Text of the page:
Review: The House on Mango Street

The House on Mango StreetThe House on Mango Street
by Sandra Cisneros

My rating: 5 of 5 stars

The House on Mango Street / 0-679-73477-5

The House on Mango Street is a touching collection of short vignettes centering around the author's childhood and childhood home. The vignettes take a long, hard look at the lives of these children and young women who find themselves lost in a poverty and a culture which makes them feel reduced in value. Basic services such as a home, clothing, and education are provided, but without love - the children feel intensely aware of the fact that they are the unwanted "designated" dregs of society, especially when the white children tell them that they are leaving the neighborhood because too many of the 'wrong types' of people are moving in.

The girl children are introduced - sometimes violently - to the painful realities of womanhood in a poverty stricken culture. One girl is denied by her much-older husband any right to ever leave the house, because he worries that she might find a life outside of him. She wastes away slowly, trapped in a life of unhappiness and monotony. Other girls are coerced into sexual activity by their peers, and the parents turn a blind eye, figuring that this is simply the way of the world.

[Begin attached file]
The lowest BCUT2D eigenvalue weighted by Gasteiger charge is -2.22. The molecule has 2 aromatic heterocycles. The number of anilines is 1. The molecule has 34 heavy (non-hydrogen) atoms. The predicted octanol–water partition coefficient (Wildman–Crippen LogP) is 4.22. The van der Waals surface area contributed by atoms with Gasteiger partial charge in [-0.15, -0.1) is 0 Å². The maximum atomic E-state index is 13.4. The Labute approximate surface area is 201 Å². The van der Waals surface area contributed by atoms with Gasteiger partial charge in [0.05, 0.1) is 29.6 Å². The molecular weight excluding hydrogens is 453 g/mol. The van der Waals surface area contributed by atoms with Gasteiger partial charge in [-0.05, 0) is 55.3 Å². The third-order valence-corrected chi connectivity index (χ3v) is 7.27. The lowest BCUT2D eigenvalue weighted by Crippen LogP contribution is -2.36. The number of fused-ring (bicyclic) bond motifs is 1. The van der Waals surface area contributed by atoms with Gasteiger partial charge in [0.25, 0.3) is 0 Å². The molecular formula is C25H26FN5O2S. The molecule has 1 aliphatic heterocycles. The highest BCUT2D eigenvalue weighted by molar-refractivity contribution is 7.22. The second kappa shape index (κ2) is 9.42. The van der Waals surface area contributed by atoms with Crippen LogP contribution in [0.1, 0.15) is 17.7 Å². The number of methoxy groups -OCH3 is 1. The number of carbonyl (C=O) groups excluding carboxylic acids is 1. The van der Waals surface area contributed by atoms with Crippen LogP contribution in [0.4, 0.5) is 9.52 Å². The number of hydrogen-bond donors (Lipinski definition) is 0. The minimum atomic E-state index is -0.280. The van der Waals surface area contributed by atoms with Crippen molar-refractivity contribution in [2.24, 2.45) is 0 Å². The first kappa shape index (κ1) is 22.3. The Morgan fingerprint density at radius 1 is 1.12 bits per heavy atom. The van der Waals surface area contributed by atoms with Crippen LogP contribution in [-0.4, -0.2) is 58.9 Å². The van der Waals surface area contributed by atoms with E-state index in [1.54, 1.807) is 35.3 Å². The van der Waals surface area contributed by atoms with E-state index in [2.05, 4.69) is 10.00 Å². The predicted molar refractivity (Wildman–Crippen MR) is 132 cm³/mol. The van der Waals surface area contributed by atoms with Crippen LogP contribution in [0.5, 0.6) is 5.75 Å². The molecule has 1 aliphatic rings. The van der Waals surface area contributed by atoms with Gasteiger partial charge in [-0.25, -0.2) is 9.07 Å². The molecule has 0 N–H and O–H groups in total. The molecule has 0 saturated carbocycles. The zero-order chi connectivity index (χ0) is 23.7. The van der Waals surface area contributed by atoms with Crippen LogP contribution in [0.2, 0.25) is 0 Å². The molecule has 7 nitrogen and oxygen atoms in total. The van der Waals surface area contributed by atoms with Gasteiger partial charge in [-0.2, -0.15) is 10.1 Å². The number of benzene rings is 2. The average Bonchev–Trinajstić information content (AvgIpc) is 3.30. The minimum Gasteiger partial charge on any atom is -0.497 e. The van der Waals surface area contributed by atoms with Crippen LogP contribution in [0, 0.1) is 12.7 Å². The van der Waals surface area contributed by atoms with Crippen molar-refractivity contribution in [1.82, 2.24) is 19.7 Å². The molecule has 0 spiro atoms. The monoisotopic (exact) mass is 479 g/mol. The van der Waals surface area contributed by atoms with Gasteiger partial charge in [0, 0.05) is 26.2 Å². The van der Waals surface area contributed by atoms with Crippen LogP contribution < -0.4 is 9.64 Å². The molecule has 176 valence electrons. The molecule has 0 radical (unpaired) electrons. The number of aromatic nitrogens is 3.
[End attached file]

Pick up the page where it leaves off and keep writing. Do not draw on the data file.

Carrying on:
The author's despair is evident in every word. She wants to escape, to get away, but she also feels guilty for hating so intensely her community and culture. She cannot separate the good parts of her culture from the bad parts which are less a matter of culture and more a matter of poverty, lack of education, and disease. In the end, she vows to leave, but to never forget - and, perhaps, someday to return, and help.

~ Ana Mardoll

View all my reviews


Post a Comment